From numbers to meaning – what stories do the data tell us? Access our major reports covering global aid and development flows plus major in-depth studies by sector, type of aid and recipient groups.
A new dialogue platform to act as an ‘umbrella’ for Africa’s rapidly expanding international partnerships was endorsed by African countries at both the New Partnership for Africa's Development (NEPAD) Heads of State and Government Committee and the African Union (AU) Summit in Malabo in June 2014 (conclusions of the Summit).
Built on an earlier concept of “core” aid, we have developed the concept of country programmable aid (CPA). CPA is much closer than ODA to capturing the flows of aid that goes to the partner country.
The NEPAD-OECD Africa Investment Initiative aims to strengthen the capacity of African countries to design and implement reforms that improve their business climate and raise the profile of Africa as an investment destination.
Adequate infrastructure is necessary for sustainable economic and social development. However investment in infrastructure in most developing and emerging economies needs to be substantially increased. This paper draws on 22 OECD Investment Policy Reviews undertaken in such economies and identifies policy options to enhance the enabling environment for infrastructure investment.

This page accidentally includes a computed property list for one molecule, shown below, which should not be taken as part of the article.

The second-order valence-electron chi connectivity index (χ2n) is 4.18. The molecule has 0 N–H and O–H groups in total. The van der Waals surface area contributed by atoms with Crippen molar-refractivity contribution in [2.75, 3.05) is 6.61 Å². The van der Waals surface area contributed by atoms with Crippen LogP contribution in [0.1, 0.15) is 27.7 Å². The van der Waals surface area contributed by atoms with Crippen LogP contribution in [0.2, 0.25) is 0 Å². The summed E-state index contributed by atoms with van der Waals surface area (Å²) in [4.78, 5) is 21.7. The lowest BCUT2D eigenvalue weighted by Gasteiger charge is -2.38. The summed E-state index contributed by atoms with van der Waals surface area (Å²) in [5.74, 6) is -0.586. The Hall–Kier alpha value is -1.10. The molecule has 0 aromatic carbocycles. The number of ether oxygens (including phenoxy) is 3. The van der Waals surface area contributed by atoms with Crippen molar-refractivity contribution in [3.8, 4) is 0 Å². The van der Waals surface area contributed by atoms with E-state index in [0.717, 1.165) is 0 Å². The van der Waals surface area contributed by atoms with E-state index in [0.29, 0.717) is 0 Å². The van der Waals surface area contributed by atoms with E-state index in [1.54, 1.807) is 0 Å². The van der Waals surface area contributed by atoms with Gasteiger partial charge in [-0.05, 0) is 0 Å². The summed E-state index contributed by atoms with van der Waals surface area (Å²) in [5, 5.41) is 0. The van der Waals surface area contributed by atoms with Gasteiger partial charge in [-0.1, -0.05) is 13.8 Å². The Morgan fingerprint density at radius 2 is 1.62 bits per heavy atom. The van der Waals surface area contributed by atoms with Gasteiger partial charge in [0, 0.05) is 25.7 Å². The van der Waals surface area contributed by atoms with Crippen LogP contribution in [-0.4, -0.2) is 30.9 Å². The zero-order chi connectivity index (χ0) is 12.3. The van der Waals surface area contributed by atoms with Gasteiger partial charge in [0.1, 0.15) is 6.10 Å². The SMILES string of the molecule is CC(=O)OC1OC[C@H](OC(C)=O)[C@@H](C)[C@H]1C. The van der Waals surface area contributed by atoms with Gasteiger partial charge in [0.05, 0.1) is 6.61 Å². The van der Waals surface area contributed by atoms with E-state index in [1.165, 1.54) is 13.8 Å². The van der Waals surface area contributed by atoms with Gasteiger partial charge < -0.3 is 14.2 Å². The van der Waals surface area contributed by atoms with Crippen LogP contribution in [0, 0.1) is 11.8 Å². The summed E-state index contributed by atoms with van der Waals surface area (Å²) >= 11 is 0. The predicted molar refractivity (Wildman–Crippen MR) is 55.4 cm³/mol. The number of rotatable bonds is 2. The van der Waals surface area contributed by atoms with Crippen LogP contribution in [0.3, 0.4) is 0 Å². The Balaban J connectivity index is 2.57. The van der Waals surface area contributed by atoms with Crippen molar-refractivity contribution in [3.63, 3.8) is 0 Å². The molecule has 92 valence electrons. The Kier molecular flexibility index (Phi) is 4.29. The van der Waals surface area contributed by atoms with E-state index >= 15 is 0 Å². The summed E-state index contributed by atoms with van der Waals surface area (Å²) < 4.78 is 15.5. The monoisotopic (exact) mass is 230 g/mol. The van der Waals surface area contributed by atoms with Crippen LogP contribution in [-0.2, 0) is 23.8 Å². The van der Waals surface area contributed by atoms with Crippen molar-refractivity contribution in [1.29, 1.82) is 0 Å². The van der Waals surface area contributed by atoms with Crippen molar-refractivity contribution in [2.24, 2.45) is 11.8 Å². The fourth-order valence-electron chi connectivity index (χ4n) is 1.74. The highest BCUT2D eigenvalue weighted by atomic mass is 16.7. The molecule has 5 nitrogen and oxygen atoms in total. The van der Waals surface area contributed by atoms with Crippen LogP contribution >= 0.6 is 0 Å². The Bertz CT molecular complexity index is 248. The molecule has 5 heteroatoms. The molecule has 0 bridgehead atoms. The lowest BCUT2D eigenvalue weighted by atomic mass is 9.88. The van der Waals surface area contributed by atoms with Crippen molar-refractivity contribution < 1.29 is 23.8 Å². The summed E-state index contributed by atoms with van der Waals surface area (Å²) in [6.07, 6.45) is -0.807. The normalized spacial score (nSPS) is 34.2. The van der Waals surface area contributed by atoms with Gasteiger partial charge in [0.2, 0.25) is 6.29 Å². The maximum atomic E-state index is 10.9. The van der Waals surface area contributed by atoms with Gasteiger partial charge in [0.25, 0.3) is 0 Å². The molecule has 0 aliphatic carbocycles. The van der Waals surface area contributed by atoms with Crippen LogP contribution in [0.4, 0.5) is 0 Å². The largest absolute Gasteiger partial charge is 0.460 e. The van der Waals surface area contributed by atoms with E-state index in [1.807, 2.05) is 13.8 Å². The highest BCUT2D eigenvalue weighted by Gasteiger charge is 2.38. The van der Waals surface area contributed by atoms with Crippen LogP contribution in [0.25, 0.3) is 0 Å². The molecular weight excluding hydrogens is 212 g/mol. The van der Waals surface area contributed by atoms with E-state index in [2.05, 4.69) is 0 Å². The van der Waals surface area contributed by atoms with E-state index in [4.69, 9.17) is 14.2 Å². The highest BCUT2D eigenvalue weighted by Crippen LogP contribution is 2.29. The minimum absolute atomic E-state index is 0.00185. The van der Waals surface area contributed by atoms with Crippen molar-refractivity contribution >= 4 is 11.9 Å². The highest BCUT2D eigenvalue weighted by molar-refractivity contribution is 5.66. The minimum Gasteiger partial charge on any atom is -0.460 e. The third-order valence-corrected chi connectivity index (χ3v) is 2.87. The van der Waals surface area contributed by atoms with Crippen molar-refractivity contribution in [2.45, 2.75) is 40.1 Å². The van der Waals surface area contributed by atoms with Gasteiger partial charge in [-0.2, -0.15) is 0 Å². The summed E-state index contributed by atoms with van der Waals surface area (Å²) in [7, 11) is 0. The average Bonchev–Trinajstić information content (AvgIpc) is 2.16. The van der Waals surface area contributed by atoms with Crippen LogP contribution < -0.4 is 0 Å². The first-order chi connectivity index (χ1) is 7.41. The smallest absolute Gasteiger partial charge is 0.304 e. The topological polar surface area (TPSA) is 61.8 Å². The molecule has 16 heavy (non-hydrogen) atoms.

Austria should set a timeframe to increase its aid budget in line with a pledge to allocate 0.7% of its gross national income (GNI) to development aid, according to an OECD Review.
The OECD Multi-dimensional Country Reviews are underpinned by a conceptual framework which promotes a holistic conception of development, advocates policy advice based on a diagnostic approach, and which requires issues to be examined from multiple dimensions rather than along sectoral lines.
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In today’s globalised economy, countries are more interconnected, which has implications for competition policy. Policy coordination and coherence are necessary in order to identify barriers to competition.
In its latest Peer Review of the United Kingdom, the OECD’s Development Assistance Committee (DAC) notes that raising its official development assistance (ODA) by 30.5% to GBP 11.4 billion in 2013 made the UK the world’s No. 2 donor by aid volume after the United States.
Peer Reviews of DAC